Doyle and Bodie glanced at each other at the same moment. Doyle felt supportive love flowing from his partner, soothing gaping wounds he’d barely acknowledged. Didn’t change his own opinion of what he’d done.
“May we ask something personal?” Bodie leaned against Doyle’s chair.
Sid took a swallow of tea with a shrug. “Reckon we know each other well enough by now to dispense with formalities.”
Checking to see that the door of the rest room was closed securely, Bodie took a breath. “Doyle and me, we’ve been together, as more than work mates for a while now.” He touched Doyle’s neck, just for an instant, a loving caress that spoke volumes.
Halley’s mouth lifted in a brief, wry smile. “You’ve just confirmed Chico’s suppositions,” he said with an abrupt laugh. “Yeah, don’t have to inquire any further. It’s the same with us.”
“Good,” Doyle said sincerely, laying a hand on Halley’s shoulder. “In that case, Chico already knows this is as hard on you as it is on him. He was with you, from all you’ve told us, when you went through it. Be there for ‘im now, it’s all he’ll want.” He gazed at Bodie, remembering the long, dreadful nights in hospital when Bodie had been his entire world; a link to reality when everything else was pain, IV drips and nurses invading his privacy.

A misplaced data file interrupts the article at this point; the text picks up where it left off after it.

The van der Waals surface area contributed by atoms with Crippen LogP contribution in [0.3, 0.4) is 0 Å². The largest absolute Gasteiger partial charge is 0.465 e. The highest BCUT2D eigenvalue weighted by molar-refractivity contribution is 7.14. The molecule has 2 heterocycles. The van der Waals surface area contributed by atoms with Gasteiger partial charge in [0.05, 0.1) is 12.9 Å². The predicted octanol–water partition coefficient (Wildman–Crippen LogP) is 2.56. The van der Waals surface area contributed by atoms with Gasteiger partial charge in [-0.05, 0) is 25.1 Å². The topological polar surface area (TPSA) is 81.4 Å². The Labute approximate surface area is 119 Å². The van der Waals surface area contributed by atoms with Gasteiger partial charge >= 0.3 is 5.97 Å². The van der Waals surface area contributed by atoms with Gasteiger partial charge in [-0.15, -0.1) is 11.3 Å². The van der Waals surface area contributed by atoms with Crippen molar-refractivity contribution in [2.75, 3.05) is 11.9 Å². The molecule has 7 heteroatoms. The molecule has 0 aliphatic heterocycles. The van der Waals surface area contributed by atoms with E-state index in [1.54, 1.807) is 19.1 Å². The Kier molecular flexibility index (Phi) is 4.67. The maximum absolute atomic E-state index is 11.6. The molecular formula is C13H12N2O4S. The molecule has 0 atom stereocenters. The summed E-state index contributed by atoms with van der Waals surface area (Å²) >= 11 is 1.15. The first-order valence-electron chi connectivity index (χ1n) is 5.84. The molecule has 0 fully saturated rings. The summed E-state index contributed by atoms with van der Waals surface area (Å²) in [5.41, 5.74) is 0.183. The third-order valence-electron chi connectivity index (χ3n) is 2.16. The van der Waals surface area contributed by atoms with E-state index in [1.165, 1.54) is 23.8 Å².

His Adam’s apple betraying his inner turmoil, Sid nodded without speaking.
Doyle drew in a breath that was too painful by half. Damned knife wound, reminding him of his failures. “So what we don’t have right now is why Fitzhugh murdered Hasting, Trimble and Merrill. What did he know?” he asked, bracing his side with his left elbow. He sat down to conserve his strength.
Bodie watched him silently.
“Somehow he must have found out that Merrill supplied the drugs when Hasting came to paint the horses,” Bodie explained. “He could have seen a transaction at his father’s stable.”
“And what’s this stuff do exactly?” Doyle asked. Bodie had carefully pronounced the tongue twisting name on the drive back from the hospital. Didn’t mean Doyle could remember anything more than it began with an E. “Increase the horses’ speed?”